A STUPID MISTAKE
Traumatised by the death of a patient, and crippled with anxiety, Glaswegian dentist Radha Bakshi succumbs to an additiction to Valium that lands her in the clutches of blackmailing drug dealers. A psychological suspense novel that deals with substance misuse among healthcare workers and changing familial relations as children grow up.
A STUPID MISTAKE
Traumatised by the death of a patient in her chair, Glaswegian dentist Radha Bakshi succumbs to an addiction to Valium she can’t acknowledge – even to herself.
The pills take the edge off trying to be a consummate professional, a perfect daughter, a devoted wife and a not-too-embarrassing mother to her teenage son.
When increased scrutiny of her work forces her to find a new source of supply, she stumbles into the menacing clutches of blackmailing drug dealers.
A mistake that could cost her everything.
If you haven’t read anything by this author then start here, and if you enjoy this then give the authors other two books a go. This one grabbed me from the start. Centred around Radha Bakshi who is juggling everything to keep everyone happy.
Radha is a dentist she has taken over her fathers surgery along with her husband Arjun who also does cosmetic work to bring in extra money to the clinic. As the story begins Radha receives a letter she has been anxiously waiting for from the GDC the General Dental Council, a patient had died whilst receiving treatment from Radha, now she will find out if they had believed it to be her fault or not. When it had happened she had been given a Diazepam also commonly known as Valium to calm her nerves. But that one tablet and the ongoing investigation had led to Radha having severe panic attacks, she had resorted to prescribing herself tablets. Until it was flagged up by the GDC that too many prescriptions of this medicationwere being given. Radha then resorted to using her husbands pad but when he got flagged she knew she needed to find a new way of getting hold of these drugs.
If she went to her GP it would be flagged on her records and she was worried that she would get struck off. But this in itself put even more pressure on the already struggling Radha. When her son Manesh came home from school one day with a letter saying drug dealers had been hanging around the school. Radha thought this could be her answer, little did she know where this could lead.
Most of the story is from the point of view of Radha, as she struggles to manage her job, a teenage son, keeping her husband happy and looking after her diabetic father. Other chapters are from the point of view of her father Gunbir whose wife had died after a fall in the garden, but was it a fall or was she pushed? Gunbir had been convinced she had been pushed. He had CCTV footage that convinced him but the police had said the footage showed nothing, but Gunbir was sure there was a hand. Was there? What had they been involved in? That could lead to someone wanting her to die.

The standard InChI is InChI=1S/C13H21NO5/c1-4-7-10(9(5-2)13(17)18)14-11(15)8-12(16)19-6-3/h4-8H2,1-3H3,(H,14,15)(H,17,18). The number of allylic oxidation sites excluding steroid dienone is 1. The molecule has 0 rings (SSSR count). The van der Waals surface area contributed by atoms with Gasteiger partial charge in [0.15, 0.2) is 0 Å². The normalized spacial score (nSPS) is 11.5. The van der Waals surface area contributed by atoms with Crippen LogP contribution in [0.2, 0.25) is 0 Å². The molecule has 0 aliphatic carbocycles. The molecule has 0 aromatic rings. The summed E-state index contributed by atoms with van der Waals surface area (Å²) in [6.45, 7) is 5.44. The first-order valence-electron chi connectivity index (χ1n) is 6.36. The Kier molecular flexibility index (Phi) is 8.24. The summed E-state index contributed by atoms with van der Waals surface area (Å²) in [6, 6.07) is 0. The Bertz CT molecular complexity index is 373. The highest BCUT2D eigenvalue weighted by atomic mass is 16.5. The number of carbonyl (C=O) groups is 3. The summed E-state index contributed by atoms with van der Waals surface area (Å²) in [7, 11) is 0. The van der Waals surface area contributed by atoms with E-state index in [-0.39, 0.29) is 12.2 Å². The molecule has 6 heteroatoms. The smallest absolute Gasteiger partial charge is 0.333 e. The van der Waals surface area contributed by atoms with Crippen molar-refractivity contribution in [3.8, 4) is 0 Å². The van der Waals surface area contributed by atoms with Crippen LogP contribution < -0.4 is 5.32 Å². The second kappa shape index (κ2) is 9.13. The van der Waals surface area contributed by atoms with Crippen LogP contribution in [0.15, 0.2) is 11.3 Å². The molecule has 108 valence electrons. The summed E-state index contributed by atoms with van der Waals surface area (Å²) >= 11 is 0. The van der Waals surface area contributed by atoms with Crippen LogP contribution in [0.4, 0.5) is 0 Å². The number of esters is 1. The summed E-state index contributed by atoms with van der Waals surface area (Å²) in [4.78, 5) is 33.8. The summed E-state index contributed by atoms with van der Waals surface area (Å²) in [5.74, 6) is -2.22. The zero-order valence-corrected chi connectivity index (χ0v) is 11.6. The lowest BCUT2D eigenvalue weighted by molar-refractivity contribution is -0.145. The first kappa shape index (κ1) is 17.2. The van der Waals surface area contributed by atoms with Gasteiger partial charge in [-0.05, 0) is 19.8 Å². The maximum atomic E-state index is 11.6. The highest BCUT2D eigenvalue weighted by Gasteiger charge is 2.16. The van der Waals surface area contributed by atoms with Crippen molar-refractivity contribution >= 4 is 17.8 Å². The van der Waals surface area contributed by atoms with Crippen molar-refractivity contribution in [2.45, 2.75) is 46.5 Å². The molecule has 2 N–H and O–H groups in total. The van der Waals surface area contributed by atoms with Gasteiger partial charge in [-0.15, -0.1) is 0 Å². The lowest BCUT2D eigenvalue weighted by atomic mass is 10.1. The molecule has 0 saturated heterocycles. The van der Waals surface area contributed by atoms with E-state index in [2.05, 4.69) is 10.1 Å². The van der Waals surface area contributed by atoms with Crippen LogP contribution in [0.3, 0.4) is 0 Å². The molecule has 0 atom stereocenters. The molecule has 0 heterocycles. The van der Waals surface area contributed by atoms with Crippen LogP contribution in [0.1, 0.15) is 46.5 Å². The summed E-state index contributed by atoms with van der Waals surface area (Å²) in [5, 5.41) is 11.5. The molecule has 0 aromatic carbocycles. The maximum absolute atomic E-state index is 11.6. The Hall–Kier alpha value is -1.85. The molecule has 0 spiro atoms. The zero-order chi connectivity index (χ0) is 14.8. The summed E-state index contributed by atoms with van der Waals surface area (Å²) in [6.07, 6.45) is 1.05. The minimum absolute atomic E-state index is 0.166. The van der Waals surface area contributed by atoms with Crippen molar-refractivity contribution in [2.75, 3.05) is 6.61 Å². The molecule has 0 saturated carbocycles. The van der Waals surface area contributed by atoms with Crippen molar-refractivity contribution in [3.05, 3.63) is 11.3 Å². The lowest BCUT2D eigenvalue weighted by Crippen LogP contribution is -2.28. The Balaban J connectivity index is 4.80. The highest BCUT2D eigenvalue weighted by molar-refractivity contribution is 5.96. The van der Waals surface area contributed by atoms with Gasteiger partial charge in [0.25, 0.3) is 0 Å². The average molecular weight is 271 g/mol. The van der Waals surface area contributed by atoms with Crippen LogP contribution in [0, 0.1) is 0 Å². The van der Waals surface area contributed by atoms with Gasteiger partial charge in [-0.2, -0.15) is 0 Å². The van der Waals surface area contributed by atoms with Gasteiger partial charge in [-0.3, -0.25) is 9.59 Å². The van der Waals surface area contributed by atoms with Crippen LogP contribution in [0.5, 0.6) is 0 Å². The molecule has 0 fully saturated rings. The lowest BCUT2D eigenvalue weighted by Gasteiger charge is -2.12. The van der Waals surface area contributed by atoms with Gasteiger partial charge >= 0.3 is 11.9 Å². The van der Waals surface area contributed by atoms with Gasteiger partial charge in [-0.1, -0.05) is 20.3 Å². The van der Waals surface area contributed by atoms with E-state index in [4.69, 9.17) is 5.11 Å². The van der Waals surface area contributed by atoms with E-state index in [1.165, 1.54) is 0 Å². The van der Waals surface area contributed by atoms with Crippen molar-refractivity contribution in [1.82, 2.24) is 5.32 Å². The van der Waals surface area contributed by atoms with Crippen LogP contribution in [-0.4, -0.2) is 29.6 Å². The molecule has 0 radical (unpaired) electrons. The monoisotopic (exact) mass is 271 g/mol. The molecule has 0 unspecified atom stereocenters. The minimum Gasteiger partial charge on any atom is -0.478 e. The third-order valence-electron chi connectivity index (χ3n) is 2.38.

This is a brilliantly written taut thriller, the pace gradually stepping up the more you read, gradually pulling you deeper. I felt for Radha she felt she was losing her teenage son as he was growing up, any parent with grown up children knows how this feels when they no longer need you, or that’s how you feel. As I read of her panic attacks they are so real I found myself trying to calm down with her, if you’ve had them you will know what that means as well. Heleen has written the panic/anxiety attacks so perfectly.
I enjoyed learning how Gunbir and his wife had ended up living in the UK after Idi Armeen had driven families from Uganda, they had fled the country with nothing, finding themselves in the UK having to start all over again. He still missed his late wife, loved seeing his daughter and grandson.
All the characters are believable, three dimensional, and likeable, except for the few unsavoury ones, you can picture them all perfectly. This is a gripping, emotional, suspenseful read, that will have you glued, how is Radha going to get out of the corner she finds herself in, without her family finding out, how can she protect them all. She is so afraid her husband won’t see her the same way if he finds out. I had no idea how it was going to end, but loved how it did.
A definite ⭐️⭐️⭐️⭐️⭐️ read for me. I would like to thank the author for my ARC of this book, and for my spot on the blog tour.
ABOUT THE AUTHOR
Heleen Kist is a Dutch, formerly globetrotting career woman who fell in love with a Scotsman and his country, and now writes about its (sometimes scary) people from her garden office in Glasgow. What I Hid From You is her third novel.
She was chosen as an up-and-coming new author at the international crime festival Bloody Scotland 2018. Her debut, ‘In Servitude’ won the silver medal for Best European Fiction at the Independent Publishers Book Awards in the USA and was shortlisted for The Selfies awarded at London Book Fair. Her feminist thriller ‘Stay Mad, Sweetheart’ was a finalist in the Next Generation Indie Book Awards and won third place in the inaugural Book Bloggers’ Novel of the Year award 2020